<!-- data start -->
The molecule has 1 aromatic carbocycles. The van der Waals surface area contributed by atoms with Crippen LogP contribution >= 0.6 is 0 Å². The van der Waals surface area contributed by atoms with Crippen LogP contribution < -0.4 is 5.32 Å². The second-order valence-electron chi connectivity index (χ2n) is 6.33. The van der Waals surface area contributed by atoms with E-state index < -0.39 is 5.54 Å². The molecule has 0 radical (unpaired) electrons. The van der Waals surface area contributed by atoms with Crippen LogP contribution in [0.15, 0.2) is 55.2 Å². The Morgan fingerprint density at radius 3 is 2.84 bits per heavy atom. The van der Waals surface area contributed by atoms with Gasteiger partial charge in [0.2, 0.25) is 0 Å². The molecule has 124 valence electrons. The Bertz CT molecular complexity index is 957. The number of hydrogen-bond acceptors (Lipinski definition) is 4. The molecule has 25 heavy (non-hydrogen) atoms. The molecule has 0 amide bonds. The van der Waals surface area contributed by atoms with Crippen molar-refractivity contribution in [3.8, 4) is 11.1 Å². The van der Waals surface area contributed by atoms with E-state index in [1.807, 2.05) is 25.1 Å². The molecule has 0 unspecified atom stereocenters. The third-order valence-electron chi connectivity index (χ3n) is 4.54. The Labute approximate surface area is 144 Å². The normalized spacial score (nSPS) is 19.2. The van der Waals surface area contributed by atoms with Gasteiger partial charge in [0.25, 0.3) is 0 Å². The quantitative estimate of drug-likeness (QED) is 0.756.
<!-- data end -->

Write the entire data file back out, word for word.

The molecule has 1 aromatic carbocycles. The van der Waals surface area contributed by atoms with Crippen LogP contribution >= 0.6 is 0 Å². The van der Waals surface area contributed by atoms with Crippen LogP contribution < -0.4 is 5.32 Å². The second-order valence-electron chi connectivity index (χ2n) is 6.33. The van der Waals surface area contributed by atoms with E-state index < -0.39 is 5.54 Å². The molecule has 0 radical (unpaired) electrons. The van der Waals surface area contributed by atoms with Crippen LogP contribution in [0.15, 0.2) is 55.2 Å². The Morgan fingerprint density at radius 3 is 2.84 bits per heavy atom. The van der Waals surface area contributed by atoms with Gasteiger partial charge in [0.2, 0.25) is 0 Å². The molecule has 124 valence electrons. The Bertz CT molecular complexity index is 957. The number of hydrogen-bond acceptors (Lipinski definition) is 4. The molecule has 25 heavy (non-hydrogen) atoms. The molecule has 0 amide bonds. The van der Waals surface area contributed by atoms with Crippen molar-refractivity contribution in [3.8, 4) is 11.1 Å². The van der Waals surface area contributed by atoms with E-state index in [1.807, 2.05) is 25.1 Å². The molecule has 0 unspecified atom stereocenters. The third-order valence-electron chi connectivity index (χ3n) is 4.54. The Labute approximate surface area is 144 Å². The normalized spacial score (nSPS) is 19.2. The van der Waals surface area contributed by atoms with Gasteiger partial charge in [0.25, 0.3) is 0 Å². The quantitative estimate of drug-likeness (QED) is 0.756.